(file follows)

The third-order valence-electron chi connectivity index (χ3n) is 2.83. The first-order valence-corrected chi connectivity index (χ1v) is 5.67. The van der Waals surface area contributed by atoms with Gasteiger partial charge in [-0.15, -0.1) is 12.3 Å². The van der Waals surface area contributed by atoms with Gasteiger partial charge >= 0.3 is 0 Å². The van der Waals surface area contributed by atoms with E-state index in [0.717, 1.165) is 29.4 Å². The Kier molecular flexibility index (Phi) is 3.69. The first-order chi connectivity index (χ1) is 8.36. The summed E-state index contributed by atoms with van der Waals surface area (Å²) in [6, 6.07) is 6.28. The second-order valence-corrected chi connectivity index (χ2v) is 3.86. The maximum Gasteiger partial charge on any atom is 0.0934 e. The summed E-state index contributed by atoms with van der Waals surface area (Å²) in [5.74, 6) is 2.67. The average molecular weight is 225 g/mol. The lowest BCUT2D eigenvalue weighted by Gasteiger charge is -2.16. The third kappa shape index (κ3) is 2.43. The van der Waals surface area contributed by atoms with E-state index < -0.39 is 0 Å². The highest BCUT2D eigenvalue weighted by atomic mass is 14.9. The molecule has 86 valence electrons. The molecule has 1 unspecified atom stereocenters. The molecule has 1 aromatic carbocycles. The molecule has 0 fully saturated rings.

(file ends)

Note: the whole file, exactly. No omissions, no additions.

The third-order valence-electron chi connectivity index (χ3n) is 2.83. The first-order valence-corrected chi connectivity index (χ1v) is 5.67. The van der Waals surface area contributed by atoms with Gasteiger partial charge in [-0.15, -0.1) is 12.3 Å². The van der Waals surface area contributed by atoms with Gasteiger partial charge >= 0.3 is 0 Å². The van der Waals surface area contributed by atoms with E-state index in [0.717, 1.165) is 29.4 Å². The Kier molecular flexibility index (Phi) is 3.69. The first-order chi connectivity index (χ1) is 8.36. The summed E-state index contributed by atoms with van der Waals surface area (Å²) in [6, 6.07) is 6.28. The second-order valence-corrected chi connectivity index (χ2v) is 3.86. The maximum Gasteiger partial charge on any atom is 0.0934 e. The summed E-state index contributed by atoms with van der Waals surface area (Å²) in [5.74, 6) is 2.67. The average molecular weight is 225 g/mol. The lowest BCUT2D eigenvalue weighted by Gasteiger charge is -2.16. The third kappa shape index (κ3) is 2.43. The van der Waals surface area contributed by atoms with E-state index < -0.39 is 0 Å². The highest BCUT2D eigenvalue weighted by atomic mass is 14.9. The molecule has 86 valence electrons. The molecule has 1 unspecified atom stereocenters. The molecule has 1 aromatic carbocycles. The molecule has 0 fully saturated rings.